Anon 1

Location:South West
Story Number:Story-005
Themes: cycling, single parent, transgender

The extract from this story has been re-read by an actor to preserve the donor’s anonymity. 

There’s a lot of need for activism, is my feeling. There’s a lot of oppressive forces. My dad was a coalminer, and it had a huge impact on me. I was 11 when the, uh, strikes were happening. And, um, that was the beginning of the end of representation of minorities and working class people being given dignity. We live in a society that’s controlled by the elite, and activism is necessary.

I was just in my next-door neighbour’s house, actually…we were talking about single parenting and they’ve just – they’ve got six kids and one of them’s just become a single mum. She’s 47, um she’s got two teenagers and um, yeah it just was kind of good to talk about it with them cause they were saying so “she’s really struggling, is it actually really hard?” And I said “yeah! It’s really hard.” And it’s hard for so many reasons, there’s so many layers of why it’s hard. There’s financial reasons, there’s social implications, there’s health implications. And I feel like being a single parent has turned me into an activist; um…largely to protect my child’s mental wellbeing and her childhood. Under the conditions that our current society is putting – parents in general – but particularly single parents.

Uhm. Cycling – feels like one of my activisms. I cycle my child to school on a very busy road. And I wear a helmet camera every day, and I get bullied by often tradesmen. Things like BT vans and contractors like Carillion I’ve had run-ins with and I’ve gone to the police with footage and, you know, the police have questioned me. And then I’ve gone higher and the people that I’ve gone higher to have stood by me and said actually, you know, you have a right to be there. The thing that happened was that a Carillion van did what they call a punishment pass. Which is when they’re behind a bicycle for a while, and the bicycle if it’s not, like, tucked in to the curb, they think that you’re in their way and that you’re doing it deliberately and when they overtake you they cut you up so that they scare you, they use their vehicle to intimidate you as a cyclist. So that’s called a punishment pass. So I got a punishment pass from a Carillion driver and, uhm, the policeman that I initially took it to said “ooh well your road positioning: you were a bit too central, you were kind of taking up more road space then then, I don’t think..” kinda thing, and stood – was on the side of the driver who – who used his tonne of metal to intimidate me. And then I went higher and I went to another police officer who’s pro – kind of educating other drivers to be more respectful of cyclists and I got an article in just some web clickbait news – thing. But it stood by me; it gave me credibility in my road position as a cyclist, and validated my right to be there, um and shamed the company van driver for intimidating me.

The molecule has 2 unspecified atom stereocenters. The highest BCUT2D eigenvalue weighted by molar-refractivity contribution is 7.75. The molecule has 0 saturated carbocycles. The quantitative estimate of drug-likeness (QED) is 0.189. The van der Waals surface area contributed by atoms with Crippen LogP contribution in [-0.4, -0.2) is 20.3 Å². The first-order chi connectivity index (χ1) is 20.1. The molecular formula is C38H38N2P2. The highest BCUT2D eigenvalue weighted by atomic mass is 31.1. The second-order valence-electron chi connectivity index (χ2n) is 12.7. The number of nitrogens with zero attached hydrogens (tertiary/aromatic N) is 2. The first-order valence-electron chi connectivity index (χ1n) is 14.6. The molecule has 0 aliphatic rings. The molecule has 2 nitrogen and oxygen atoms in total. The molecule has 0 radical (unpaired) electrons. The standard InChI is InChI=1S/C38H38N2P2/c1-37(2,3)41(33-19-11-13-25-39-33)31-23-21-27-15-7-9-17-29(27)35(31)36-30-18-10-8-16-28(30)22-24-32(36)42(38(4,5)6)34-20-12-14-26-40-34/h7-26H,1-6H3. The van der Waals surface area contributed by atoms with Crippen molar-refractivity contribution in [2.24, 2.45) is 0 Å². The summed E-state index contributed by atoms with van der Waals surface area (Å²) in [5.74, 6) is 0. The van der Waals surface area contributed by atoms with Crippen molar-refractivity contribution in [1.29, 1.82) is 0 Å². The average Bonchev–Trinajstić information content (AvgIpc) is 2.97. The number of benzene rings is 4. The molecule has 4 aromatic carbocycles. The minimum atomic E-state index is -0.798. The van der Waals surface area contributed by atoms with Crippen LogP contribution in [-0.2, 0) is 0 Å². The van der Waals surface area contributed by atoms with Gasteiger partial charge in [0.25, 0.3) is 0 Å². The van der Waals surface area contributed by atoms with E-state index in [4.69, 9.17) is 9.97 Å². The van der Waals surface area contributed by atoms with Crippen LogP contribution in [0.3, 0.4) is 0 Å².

So, yeah, being a cyclist does kind of encapsulate quite a lot of my activism. I’m also trans, or I – am moving towards being able to identify as trans and, um, when I’m in gender-diverse-positive environments its very very clear to me that a lot of my journey and a lot of my experience in life is that of a transgender person. But when I’m back in the realm of being a single parent on the school run and – just – you know getting on with my life, it just goes under, underground again, that awareness, and I just kinda cope. Um. And it’s a scary thing to say; I’m trans. So I don’t say it very often. Because people are very confused about it, and – challenged by gender diversity.